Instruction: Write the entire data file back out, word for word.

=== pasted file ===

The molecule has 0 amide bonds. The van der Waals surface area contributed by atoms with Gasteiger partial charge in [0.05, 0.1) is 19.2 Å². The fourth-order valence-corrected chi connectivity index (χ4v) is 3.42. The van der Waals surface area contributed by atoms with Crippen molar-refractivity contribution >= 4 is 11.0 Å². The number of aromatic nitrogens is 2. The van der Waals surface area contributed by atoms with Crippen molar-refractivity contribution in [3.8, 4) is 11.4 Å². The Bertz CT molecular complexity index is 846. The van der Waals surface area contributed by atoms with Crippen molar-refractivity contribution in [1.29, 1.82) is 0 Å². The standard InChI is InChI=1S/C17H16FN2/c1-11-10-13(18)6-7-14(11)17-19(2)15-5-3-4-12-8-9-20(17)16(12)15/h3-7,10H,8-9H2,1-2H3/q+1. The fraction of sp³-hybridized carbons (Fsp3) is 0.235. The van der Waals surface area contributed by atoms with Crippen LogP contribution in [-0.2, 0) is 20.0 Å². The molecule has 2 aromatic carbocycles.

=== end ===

The molecule has 0 amide bonds. The van der Waals surface area contributed by atoms with Gasteiger partial charge in [0.05, 0.1) is 19.2 Å². The fourth-order valence-corrected chi connectivity index (χ4v) is 3.42. The van der Waals surface area contributed by atoms with Crippen molar-refractivity contribution >= 4 is 11.0 Å². The number of aromatic nitrogens is 2. The van der Waals surface area contributed by atoms with Crippen molar-refractivity contribution in [3.8, 4) is 11.4 Å². The Bertz CT molecular complexity index is 846. The van der Waals surface area contributed by atoms with Crippen molar-refractivity contribution in [1.29, 1.82) is 0 Å². The standard InChI is InChI=1S/C17H16FN2/c1-11-10-13(18)6-7-14(11)17-19(2)15-5-3-4-12-8-9-20(17)16(12)15/h3-7,10H,8-9H2,1-2H3/q+1. The fraction of sp³-hybridized carbons (Fsp3) is 0.235. The van der Waals surface area contributed by atoms with Crippen LogP contribution in [-0.2, 0) is 20.0 Å². The molecule has 2 aromatic carbocycles.